News & Blog

Letting Agents – Do you face obstacles or stepping stones?

In our last blog, ‘ Do letting agents face problems or a wake-up call for creativity?we concluded that the deluge of changes faced by letting agents requires them to take a step back, reevaluate their business plans and evolve. Sounds straightforward in principle, but how easy is it to put this advice into practice?


One of the key issues which has been identified is the negative perception of our industry, possibly due to the rapid evolution of the sector and a failure on the part of agents to address it. Although agents are bearing the brunt of dealing with an enormous amount of change to regulations and obligations, many have failed to communicate this to their clients. So, why is this a problem?


This is a problem because, although agent’s responsibilities have increased, there remains a perception that agents simply photocopy a few pieces of paper and follow up with a bill. From the point of view of a landlord, particularly one who uses a managed service, they see their fees going up for what they believe to be the same level of service. Wrong!


Did you know there are now 170 pieces of legislation that letting agents have to abide by? But what does this increasingly highly regulated legislative environment mean for agents? The main implication for agents has of course been the major shift when it comes to their liability. Naturally, most agents are concerned about the rapid changes, but some have perhaps failed to keep up with them, seeing them and the increased liability they bring as obstacles to their business. However, as a result of these changes there are new opportunities for agents who are prepared to look for them, as well as alternative ways to increase their margins.  After all, knowledge is key – there has been no better time for you to define your services and manage your and your landlords’ liability to win and retain business.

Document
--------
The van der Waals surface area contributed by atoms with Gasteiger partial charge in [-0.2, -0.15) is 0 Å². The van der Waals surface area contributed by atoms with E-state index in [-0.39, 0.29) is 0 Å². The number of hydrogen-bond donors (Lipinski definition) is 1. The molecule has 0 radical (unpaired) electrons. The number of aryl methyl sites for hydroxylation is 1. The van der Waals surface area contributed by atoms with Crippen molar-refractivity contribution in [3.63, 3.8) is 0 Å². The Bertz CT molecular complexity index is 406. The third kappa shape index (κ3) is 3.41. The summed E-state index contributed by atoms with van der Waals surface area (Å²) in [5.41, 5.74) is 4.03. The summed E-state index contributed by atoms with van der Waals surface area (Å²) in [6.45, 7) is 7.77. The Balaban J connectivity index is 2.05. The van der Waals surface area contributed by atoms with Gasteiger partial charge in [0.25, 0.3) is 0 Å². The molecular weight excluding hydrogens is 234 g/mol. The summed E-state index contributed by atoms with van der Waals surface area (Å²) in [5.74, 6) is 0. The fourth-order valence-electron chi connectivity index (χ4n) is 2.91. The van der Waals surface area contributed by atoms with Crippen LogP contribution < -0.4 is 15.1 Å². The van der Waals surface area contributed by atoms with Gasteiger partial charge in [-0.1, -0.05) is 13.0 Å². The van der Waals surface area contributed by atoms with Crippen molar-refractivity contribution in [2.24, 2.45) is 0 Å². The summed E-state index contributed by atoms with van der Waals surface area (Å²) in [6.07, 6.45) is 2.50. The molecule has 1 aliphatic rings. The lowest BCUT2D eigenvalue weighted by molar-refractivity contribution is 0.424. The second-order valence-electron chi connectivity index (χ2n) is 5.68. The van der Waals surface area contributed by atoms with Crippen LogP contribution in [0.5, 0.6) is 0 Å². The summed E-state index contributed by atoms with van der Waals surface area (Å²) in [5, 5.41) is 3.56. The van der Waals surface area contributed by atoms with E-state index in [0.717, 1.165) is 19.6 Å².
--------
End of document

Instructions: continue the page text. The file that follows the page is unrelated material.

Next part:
We spoke to Adam Joseph, CEO of the Happy Tenant Company, to outline just a few ways you might define, refine and upsell your services.

  • Right to Rent:  the "right to rent" scheme introduced in England in 2016 requires landlords to check the immigration status of tenants. This task has fallen on the laps of many untrained and unqualified letting/managing agents who were forced to take on the role of immigration agents when this scheme came into force. On 1st March 2019, The High Court ruled that the government’s Right to Rent scheme breaches human rights law and there are now calls to scrap the policy altogether. However, this remains for now a policy that many landlords do not understand or carry out and therefore an opportunity for agents to step in.
  • Referencing: letting agents will often take up references on behalf of the landlord.  Once the tenant fees ban comes in on 1st June 2019, new tenants will no longer have to pay for references and credit checks. Landlords will have a choice as to whether to carry this out themselves or pay for a professional to do it.  This will be an opportunity for agents to clearly outline the repercussions of ending up with a bad tenant. Does your landlord know how to interpret the information provided and what to do next?
  • Inventories: property inventories are no longer just about the condition of a property and preventing disputes; they are now also a check-list of compliance with rental legislation such as:  prescribed information, gas safety, electrical safety; EPC requirements, HMO licensing and the Housing Health & Safety Rating System, to name but a few. We have a wiser, more assertive set of renters than ever before, and they know their rights. Does your landlord?
  • PropTech: some agents have shied away from embracing the PropTech era without exploring how it could help their business to retain landlords. For example, the Happy Tenant Company uses software which ensures that the renewal dates for all gas safety certificates are registered and diarised. Many landlords don’t realise that if this is not carried out, and they find themselves with a problem tenant, they will not be able to serve a Section 21 notice, not to mention the repercussions should there be a fire.

    Why not make a short video and send it to all your landlords and prospective landlords explaining what you do for them? Studies show that video is a 600 per cent more effective marketing tool than print and direct mail combined.

Agents, it is your job to change landlords’ perception of what you do and what you can do, to help them to understand THEIR liability and how you can support them in managing it. You need to actively demonstrate your value. Once the tenant fee ban comes into play, landlords will inevitably have to pay for some of the services hitherto paid for by tenants. Opting out of things like referencing and Right to Rent and skimping on inventories could have a detrimental effect not so much on the income of letting agents, but on the protection and liability of landlords.

So, do you see the changes coming in as an obstacle or a stepping stone to make your business great? If you want to change how landlords see you, you need to change your own perception of the evolution of the sector first.


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